Racial bloc voting is a major player in the game of modern racial politics.  As it shows, it has the ability to completely eliminate a racial groups voice in the election.  The main way that racial bloc voting has been made possible is through gerrymandering. Gerrymandering is defined as a way of manipulating the boundaries (of electoral constituencies) so as to favor one party.  This makes it much easier during election-time to eliminate the voting power of opposing party voters. While it originally began as a way to keep certain political parties out of office, it has slowly evolved, especially during the Jim Crow time period, to reduce the voting power and voter turnout of blacks.

It began in the south, where the states previously known as the Confederate States began to redistrict in a manner which slowly diminished the active political power.  This type of redistricting/gerrymandering has slowly spread across the United States. In Omaha, the effects of gerrymandering are alive and well since the election of Obama in 2008.  Slowly, the power of the black vote has been put down and thus, the power of racial bloc voting has increased (Love, 2015).

Another viewpoint of how some elections are thrown by racial bloc voting is the theory of saving face.  According to, “Saving Face: Identifying Voter Responses to Black and Female Candidates,” the idea of “saving face” is explored.  This act is defined as the practice of white voters over reporting their true willingness to vote for a black or female candidate.  In a sociological lens, social desirability pressures are the culprit to this unethical practice. While in the short run, this type of voting can benefit a colored candidate, its possibility of actuality is diminished when votes remain anonymous (Krupnikov, Saving Face).  No American is required to reveal their voting preference, thus this idea of “saving face” is invalid.  This is because (despite its benefit to minority candidates in non-anonymous elections) it does not help to balance the voting plane when the Minimal Cue Theory is applied.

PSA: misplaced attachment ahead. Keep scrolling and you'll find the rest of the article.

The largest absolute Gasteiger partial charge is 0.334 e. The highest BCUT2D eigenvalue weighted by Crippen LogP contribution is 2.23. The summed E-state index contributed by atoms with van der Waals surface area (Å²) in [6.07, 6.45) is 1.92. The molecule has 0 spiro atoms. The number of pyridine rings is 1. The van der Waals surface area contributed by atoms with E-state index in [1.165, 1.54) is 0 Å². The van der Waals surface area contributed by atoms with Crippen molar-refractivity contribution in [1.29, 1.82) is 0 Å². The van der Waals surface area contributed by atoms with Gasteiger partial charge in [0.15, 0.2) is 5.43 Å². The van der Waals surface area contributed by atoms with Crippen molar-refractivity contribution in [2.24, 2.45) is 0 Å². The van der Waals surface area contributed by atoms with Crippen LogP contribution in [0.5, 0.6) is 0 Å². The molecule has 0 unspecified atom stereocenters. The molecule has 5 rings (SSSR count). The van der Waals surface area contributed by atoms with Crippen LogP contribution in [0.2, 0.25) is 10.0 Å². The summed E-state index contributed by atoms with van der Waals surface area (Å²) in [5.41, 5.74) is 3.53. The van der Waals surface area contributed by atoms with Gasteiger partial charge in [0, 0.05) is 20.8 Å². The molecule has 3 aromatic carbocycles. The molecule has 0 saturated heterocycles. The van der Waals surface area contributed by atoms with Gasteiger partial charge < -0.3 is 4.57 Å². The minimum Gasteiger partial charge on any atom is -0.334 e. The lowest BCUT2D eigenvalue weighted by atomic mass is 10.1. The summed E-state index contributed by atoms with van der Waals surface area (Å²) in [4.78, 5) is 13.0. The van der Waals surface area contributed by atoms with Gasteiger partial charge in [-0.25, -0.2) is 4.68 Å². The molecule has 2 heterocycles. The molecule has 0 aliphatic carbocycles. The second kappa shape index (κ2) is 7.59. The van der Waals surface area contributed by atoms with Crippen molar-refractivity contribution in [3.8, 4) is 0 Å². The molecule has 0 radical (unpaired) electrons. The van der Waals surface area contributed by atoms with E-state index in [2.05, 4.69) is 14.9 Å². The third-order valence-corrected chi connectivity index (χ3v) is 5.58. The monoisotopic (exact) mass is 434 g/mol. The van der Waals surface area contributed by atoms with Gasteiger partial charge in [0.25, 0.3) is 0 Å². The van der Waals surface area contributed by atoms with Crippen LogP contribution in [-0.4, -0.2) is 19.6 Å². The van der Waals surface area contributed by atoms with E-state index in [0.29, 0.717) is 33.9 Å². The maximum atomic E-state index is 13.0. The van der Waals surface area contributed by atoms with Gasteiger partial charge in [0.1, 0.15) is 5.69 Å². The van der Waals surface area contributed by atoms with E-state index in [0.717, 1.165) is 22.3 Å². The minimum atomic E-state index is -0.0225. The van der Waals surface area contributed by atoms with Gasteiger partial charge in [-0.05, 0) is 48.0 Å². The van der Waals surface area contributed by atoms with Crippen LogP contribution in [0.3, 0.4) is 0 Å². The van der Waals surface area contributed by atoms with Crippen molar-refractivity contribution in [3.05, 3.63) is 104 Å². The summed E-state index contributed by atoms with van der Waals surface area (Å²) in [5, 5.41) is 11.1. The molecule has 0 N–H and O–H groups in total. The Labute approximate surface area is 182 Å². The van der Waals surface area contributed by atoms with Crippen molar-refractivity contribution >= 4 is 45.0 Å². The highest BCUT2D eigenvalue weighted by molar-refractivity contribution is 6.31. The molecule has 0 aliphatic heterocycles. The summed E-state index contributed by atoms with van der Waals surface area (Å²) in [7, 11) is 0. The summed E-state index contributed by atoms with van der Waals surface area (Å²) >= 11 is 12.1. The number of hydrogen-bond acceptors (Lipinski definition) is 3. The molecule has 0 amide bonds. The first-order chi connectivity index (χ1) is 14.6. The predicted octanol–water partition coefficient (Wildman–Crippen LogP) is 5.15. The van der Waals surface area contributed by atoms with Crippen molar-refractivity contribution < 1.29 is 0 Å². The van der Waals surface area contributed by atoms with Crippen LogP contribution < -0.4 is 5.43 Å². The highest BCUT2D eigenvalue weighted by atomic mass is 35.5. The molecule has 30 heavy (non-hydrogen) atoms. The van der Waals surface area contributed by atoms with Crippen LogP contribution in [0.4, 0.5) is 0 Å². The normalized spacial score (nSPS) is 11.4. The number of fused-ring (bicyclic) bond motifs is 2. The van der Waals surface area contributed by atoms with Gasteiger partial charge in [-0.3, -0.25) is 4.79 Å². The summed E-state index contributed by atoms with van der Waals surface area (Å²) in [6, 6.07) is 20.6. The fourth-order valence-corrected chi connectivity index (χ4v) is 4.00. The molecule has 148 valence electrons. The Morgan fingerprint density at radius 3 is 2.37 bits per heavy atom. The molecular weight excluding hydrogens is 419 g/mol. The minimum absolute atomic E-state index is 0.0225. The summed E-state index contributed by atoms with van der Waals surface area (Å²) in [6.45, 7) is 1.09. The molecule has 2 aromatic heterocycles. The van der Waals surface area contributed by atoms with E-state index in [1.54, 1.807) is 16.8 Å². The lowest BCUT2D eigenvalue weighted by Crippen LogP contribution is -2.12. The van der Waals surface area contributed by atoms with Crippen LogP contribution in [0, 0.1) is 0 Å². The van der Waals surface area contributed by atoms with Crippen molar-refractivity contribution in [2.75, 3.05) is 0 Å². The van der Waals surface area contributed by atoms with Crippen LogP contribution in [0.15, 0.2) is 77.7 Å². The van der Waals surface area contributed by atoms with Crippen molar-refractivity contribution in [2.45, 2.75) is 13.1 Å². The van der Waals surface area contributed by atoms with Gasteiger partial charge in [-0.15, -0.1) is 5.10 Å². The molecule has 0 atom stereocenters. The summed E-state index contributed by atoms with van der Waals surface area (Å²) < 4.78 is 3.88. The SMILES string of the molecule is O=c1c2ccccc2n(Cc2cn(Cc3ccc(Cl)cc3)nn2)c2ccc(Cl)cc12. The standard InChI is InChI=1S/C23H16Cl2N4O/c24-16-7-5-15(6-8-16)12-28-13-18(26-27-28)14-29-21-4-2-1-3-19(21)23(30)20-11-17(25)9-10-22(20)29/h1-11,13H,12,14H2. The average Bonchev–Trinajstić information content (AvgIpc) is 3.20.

Overall, the likelihood of a candidate being of non-white race in an election is low, which can greatly affect both voter turnout, and how racial groups vote.  In some cases, people vote strictly along party lines. However in this everchanging era, this can be more difficult to achieve when there are so many other things a candidate can stand for than just their party.  While some sociological theories can be applied to the style in which people vote, they view trends and not the individual and their motives. This leads to a very basic conclusion. Not all races vote simply on racial bias.  Voting due to racial bias is a realistic occurrence, nonetheless, many people vote for the candidate they believe will best fulfill the role and incite the most change they would want.

Modern racial politics has many other major factors than simply race which can influence it.  Other key factors such as class, education, age, and political party can also greatly impact how racial events turn out… especially those events such as elections.

Political Party:

Because of Omaha’s unique position in having a separate electoral college vote, turnout is of utmost importance to both parties. When Obama received its electoral vote in 2008 it was a turning point in partisan politics in Omaha. Through voting maps and results from prior elections during the last decade it is clear where partisan divisions arise in Omaha and how it is impacting who wins office.

The 2011 redistricting of Nebraska was a controversial one as many Democrats believed that lines were drawn to advantageously help Republicans. Nebraska’s second district used to contain Douglas County, Bellevue, and Offutt Air Force Base. However, the district was redrawn to include the western half of Sarpy County in with Douglas county and place Bellevue into the First District (Omaha World Herald, Swing Left). The problem is, including western Sarpy county, which is predominantly white and Republican, dilutes the Democrat’s power in Omaha, and putting Offutt in the First District places an area with a higher minority population in a district that is rural and Republican (Omaha World Herald). By separating the Democrat’s votes, Republicans gained the advantage in future elections.